MentalHealthCamp topics may include:

• How blogging, Facebook, Twitter, and other social networks can impact people’s mental health
• Privacy in the e-health era
• How we can start early with youth to reduce stigma using tools they are comfortable with

Attendees will have the chance to jot down these or any other conversation topic on an agenda and lead or co-lead a session! Or find a topic that interests you and engage in the discussion. All your questions are valid. Please come prepared to dialogue about the future of mental health 2.0.

The age of digitization and technology enabled living is here and has catalyzed a new paradigm of participation. Please bring your ideas, questions and open minds as we work on solutions that are possible today and that we are dreaming about for tomorrow.

Ready To Sign Up?

Registration is $25 http://guestlistapp.com/events/16869

MentalHealthCamp Toronto (MHCTO) builds on the experience of the international HealthCamp movement and the first MentalHealthCamp held in Vancouver in 2009.  (MHCTO) website: mentalhealthcampto.org Twitter: @MHCTO (the organizers @CreativeFusion, @MadPsych, @nocx)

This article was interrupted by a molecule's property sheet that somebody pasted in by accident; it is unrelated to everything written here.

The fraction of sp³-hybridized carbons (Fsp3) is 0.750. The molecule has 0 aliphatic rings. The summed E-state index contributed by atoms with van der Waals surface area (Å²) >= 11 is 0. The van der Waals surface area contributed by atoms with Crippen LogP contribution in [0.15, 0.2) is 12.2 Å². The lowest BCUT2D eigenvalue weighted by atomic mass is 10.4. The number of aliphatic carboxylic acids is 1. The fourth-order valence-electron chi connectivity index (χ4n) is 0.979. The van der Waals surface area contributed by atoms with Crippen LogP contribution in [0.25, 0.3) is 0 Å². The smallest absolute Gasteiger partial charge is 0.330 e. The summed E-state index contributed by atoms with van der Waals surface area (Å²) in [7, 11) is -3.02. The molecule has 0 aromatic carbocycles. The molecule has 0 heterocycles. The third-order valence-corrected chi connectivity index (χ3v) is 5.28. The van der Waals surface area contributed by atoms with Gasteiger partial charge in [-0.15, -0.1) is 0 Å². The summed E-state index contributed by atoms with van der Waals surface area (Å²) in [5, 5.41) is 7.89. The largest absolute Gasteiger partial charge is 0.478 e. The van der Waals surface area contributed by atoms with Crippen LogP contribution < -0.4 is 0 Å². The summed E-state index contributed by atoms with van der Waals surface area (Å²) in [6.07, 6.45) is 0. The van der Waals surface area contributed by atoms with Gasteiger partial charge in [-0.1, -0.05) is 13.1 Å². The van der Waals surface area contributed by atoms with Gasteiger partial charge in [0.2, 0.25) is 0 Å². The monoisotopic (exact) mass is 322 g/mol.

Friday, May 28 at 8:00 am ET – Toronto Reference Library – Bram & Bluma Appel Salon 789 Yonge Street Toronto, Ontario  M4W 2G8 Canada

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“My son took his own life” Andrew Koenig’s Father Confirms

February 25, 2010

Hours ago the news broke that Andrew Koenig’s body was found in Vancouver’s Stanley Park and that a press conference will be held in the area he was found at 5pm PT.  This is the news that no one wanted to hear still hoping Koenig decided to go on a solitary retreat and would be heard from soon.  Sadly, that was not the case and all our fears were confirmed today.